Today's Front Pages Analysis
Army of Veterans Day photos, stories fill U.S. front pages
As we approach Veterans Day, newspapers paused for a salute.
The San Diego Union-Tribune began a three-day series on “the stories of five sailors and Marines who have proved themselves in combat.” Today’s story is illustrated with a photo of a Marine. His “prosthetic eye is etched with the Marine Corps’ eagle-globe-and-anchor emblem.”
Community newspapers from Pierre, S.D., to Willingboro, N.J., reported tributes to service in the armed forces. The State Journal Register in Springfield, Ill., showed a “Tribune to Service” by students. The Corvallis (Ore.) Gazette-Times photographed the distinguished grand marshal of a Veterans Day parade.
The Palm Beach (Fla.) Post noted the 25th anniversary of the Vietnam Wall, and The Seattle Times pictured the “Grueling march to become Marines.”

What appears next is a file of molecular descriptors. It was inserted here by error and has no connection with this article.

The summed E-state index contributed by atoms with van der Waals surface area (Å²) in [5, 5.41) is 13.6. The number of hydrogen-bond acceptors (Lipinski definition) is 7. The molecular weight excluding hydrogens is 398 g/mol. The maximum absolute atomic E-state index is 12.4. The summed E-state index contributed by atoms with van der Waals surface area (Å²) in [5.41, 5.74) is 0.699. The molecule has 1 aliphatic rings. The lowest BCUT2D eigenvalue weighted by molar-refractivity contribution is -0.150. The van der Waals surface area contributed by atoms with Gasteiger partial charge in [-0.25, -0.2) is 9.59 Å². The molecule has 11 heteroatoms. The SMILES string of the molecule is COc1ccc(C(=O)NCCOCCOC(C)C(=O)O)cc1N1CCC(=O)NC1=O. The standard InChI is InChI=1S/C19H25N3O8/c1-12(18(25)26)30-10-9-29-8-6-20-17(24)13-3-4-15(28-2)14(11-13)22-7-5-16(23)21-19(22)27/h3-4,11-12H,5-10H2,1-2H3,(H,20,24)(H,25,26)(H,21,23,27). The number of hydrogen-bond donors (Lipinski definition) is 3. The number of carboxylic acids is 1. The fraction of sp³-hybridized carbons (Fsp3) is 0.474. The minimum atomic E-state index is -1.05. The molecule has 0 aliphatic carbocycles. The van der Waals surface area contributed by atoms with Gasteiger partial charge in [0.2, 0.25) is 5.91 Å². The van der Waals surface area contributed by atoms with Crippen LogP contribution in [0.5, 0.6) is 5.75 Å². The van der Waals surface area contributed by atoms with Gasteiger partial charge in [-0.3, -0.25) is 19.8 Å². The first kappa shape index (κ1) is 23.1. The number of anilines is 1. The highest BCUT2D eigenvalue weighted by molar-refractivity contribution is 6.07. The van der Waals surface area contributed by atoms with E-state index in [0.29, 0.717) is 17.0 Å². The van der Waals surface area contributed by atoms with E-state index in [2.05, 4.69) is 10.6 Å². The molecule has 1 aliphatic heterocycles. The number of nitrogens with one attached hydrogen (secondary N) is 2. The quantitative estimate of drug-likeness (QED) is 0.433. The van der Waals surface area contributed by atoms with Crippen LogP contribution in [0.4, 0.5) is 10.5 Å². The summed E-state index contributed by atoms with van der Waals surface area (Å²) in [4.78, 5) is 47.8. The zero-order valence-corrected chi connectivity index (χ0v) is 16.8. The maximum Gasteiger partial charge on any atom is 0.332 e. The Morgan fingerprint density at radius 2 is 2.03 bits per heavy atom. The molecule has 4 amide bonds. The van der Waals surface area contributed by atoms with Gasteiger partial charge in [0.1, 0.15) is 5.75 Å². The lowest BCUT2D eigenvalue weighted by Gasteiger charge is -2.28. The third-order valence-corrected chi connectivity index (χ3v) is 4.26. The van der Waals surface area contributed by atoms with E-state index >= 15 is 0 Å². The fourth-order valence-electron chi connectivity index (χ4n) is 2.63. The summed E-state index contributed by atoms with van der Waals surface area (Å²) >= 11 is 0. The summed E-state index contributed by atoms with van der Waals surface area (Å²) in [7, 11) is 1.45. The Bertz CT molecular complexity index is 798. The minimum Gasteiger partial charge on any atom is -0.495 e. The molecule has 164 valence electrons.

News from Iraq and Afghanistan continues to make Page One. The Commercial Appeal in Memphis, Tenn., published an AP photo of soldiers under fire north of Baghdad. The Pensacola (Fla.) News Journal reported on the funeral of a soldier killed in Iraq, and the Post-Tribune in Merrillville, Ind., told a soldier’s story of “High-risk duty” in Afghanistan.
The story doesn’t end when soldiers come home. “A remade life, a remade home,” The Kansas City (Mo.) Star said in a package about a veteran and recipient of an “Extreme Makeover.”
Beyond the war, news of the house arrest of a Pakistani opposition leader also made front pages. “Police ring Bhutto home in crackdown,” the Los Angeles Times said. And a preliminary hearing on armed-robbery charges for O.J. Simpson dominated the Las Vegas Review-Journal. “Curious turn out for the free show,” it said.
“Let us prey,” the New York Post said about a priest accused of stalking Conan O’Brien. Tabloid headlines are often irreverent. Today’s top headline in the Toronto Star is inspired by a 1975 headline in the New York Daily News. “PM to cities: Drop dead,” the Star said about an economic crunch.
email@example.com Kate Kennedy is front-pages editor at the Newseum.